for every û in uCW 1,q 0 (Ω ).

Definition 3.4. We say that u∈W 1,q(Ω), 1⁄q⁄+S, is a subsolution [resp. supersolution] of the weak Euler equation associated to I in W 1,q(Ω) if there exist k in Lq′ (Ω, ⺢n) and h in Lq′ (Ω )[q′Gq兾(qA1) is the conjugate of q] such that k(x)∈∂p L(x, u(x), ∇u(x)) a.e. and h(x)∈∂z L(x, u(x), ∇u(x)) a.e. satisfying ∀η ∈W 1,q 0 (Ω ),

冮 k · ∇η dx⁄0 [resp. ¤0].

η ¤0 a.e.,



Remark 3.2. When L is of class Euler equation

C 1, u is a subsolution of the (weak)

div Lp (x, û, ∇û)ALz (x, û, ∇û)G0

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if div Lp (x, û, ∇û)ALz (x, û, ∇û)¤0; i.e., ∀η ∈W 1,q η ¤0 a.e., 0 (Ω ),

冮 L (x, u, ∇u) · ∇ηCL (x, u, ∇u)η dx⁄0. p

z



We show now that the notion of subminimum generalizes that of subsolution. Proposition 3.2. (i)

Assume that u is a subsolution [resp. supersolution] of the Euler equation associated to I in W 1,q(Ω). Then, u is a subminimum [resp. superminimum] for I in W 1,q(Ω). (ii) Assume that L is of class C 1 and that there exists CH0 such that 兩L(x, z, p)兩⁄C(1C兩z兩 qC兩p兩q ),

(1a)

兩Lz (x, z, p)兩C兩Lp (x, z, p)兩⁄C(1C兩z兩qA1C兩p兩qA1),

(1b)

and let u be a subminimum [resp. superminimum] for I in W 1,q(Ω). Then, u is a subsolution [resp. supersolution] of the Euler equation div Lp (x, û, ∇û)ALz (x, û, ∇û)G0. Proof. (i) Let u be a subsolution to the Euler equation associated to I, and let û in uCW 1,q 0 (Ω ) be such that û⁄a.e. on Ω. Then, ûGuAη for some positive η in W 1,q 0 (Ω ) and thus, if k and h are as in Definition 3.4, by convexity we obtain I(û)AI(u)GI(uAη )AI(u)¤

冮 [k(−∇η)Ch(−η)] dx¤0, Ω

showing that u is a subminimum for I in W 1,q(Ω). (ii) Let u be a subminimum for I in W 1,q(Ω), and let ϕ in C cS (Ω) be such that ϕ ¤0: for every negative λ , the quotient [I(uCλϕ )AI(u)]兾λ is negative. As in the standard proofs of the validity of the Euler equation for minima (see for instance Ref. 10, Section 8.2.3), the growth assumptions (1) ' imply that the function x>Lp (x, u(x), ∇u(x)) belongs to Lq (Ω, ⺢n ), that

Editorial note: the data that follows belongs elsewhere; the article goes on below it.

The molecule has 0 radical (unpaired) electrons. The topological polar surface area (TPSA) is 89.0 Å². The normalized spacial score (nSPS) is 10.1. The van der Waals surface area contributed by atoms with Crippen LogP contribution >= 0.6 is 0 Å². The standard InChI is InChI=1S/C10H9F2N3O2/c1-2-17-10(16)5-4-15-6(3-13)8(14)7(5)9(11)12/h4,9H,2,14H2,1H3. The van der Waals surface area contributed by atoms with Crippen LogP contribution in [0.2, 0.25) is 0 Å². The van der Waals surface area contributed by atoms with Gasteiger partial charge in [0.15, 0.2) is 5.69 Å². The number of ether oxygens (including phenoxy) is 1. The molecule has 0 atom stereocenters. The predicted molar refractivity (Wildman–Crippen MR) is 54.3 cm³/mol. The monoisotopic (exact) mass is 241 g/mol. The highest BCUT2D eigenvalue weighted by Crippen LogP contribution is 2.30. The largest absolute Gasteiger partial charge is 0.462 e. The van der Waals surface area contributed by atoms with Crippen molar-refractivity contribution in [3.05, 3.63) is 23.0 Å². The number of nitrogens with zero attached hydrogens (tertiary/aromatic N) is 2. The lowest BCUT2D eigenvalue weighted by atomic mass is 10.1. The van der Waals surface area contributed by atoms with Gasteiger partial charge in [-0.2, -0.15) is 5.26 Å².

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function x>Lz (x, u(x), ∇u(x)) belongs to Lq (Ω ), and that lim

λ→0

G

冮 {[L(x, uCλϕ, ∇uCλ ∇ϕ )AL(x, u, ∇u)]兾λ } dx Ω

冮 [L (x, u, ∇u) · ∇ϕCL (x, u, ∇u)ϕ] dx, p

z



proving that the latter integral in the above formula is negative; a classical density argument yields the conclusion. 䊐

4. Comparison and Maximum Principles for Subminima/Superminima Most of the results of this section generalize those obtained for the minima of integral functionals of the gradient among Lipschitz functions. The basic ideas recall the translation method used in the proof of Lemma 10.0 of Ref. 11. In what follows, we say that the functional I is strictly convex if it is strictly convex in its effective domain, i.e., if I(λ uC(1Aλ )û)Fλ I(u)C(1Aλ )I(û), for every 0Fλ F1 and u, û in W 1,1(Ω) such that I(u) and I(û) are finite. We point out that I is strictly convex if, for instance, L(x, z, p)Gf (x, p)Cg(x, z) and either f is strictly convex in p or g is strictly convex in z. Theorem 4.1. Comparison Principle for Subminima兾Superminima. Let X be a convex sublattice of W 1,1(Ω), and let the functional I be strictly convex. Let u be a subminimum, and let û be a superminimum for I in X such that u⁄û on ∂Ω. Then, u⁄û a.e. on Ω. Proof. Since by Proposition 3.1 (ii) the function u∧û belongs to (uCW 1,1 0 (Ω ))∩X, and since u∧û⁄u,

a.e. on Ω,

then I(u)⁄I(u∧û),

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so that, denoting by {uHû} [resp. {u⁄û}] the set {x∈Ω: u(x)Hû(x)} [resp. {x∈Ω: u(x)⁄û(x)}], we obtain



L(x, u, ∇u) dxC

{u ⁄ û}





L(x, u, ∇u) dx

{uHû}



L(x, u, ∇u) dxC

{u ⁄ û}



L(x, û, ∇û) dx,

{uHû}

and therefore,



L(x, u, ∇u) dx⁄

{uHû}



L(x, û, ∇û) dx.

{uHû}

Analogously, u∨û belongs to (ûCW 1,1 0 (Ω ))∩X and u∨û¤û,

a.e. on Ω;

it follows that I(û)⁄I(u∨û), whence



L(x, û, ∇û) dx⁄

{uHû}



L(x, u, ∇u) dx;

{uHû}

therefore, we obtain the equality



L(x, û, ∇û) dxG

{uHû}



L(x, u, ∇u) dx.

(2)

{uHû}

If ûFu on a nonnegligible set, then u∨û≠û; by strict convexity, we obtain I((1兾2)(u∨û)C(1兾2)û)F(1兾2)I(u∨û)C(1兾2)I(û).

(3)

Again by Proposition 3.1(ii), the function u∨û belongs to ûCW 1,1 0 (Ω ); thus, (1兾2)(u∨û)C(1兾2)û is in (ûCW 1,1 0 (Ω ))∩X and is greater than û a.e. on Ω. It follows that I(û)⁄I((1兾2)(u∨û)C(1兾2)û), so that by (3) we obtain I(û)F(1兾2)I(u∨û)C(1兾2)I(û), or equivalently,



{uHû}

L(x, û, ∇û) dxF



{uHû}

L(x, u, ∇u) dx,

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contradicting (2). It follows that a.e. on Ω.

u⁄û,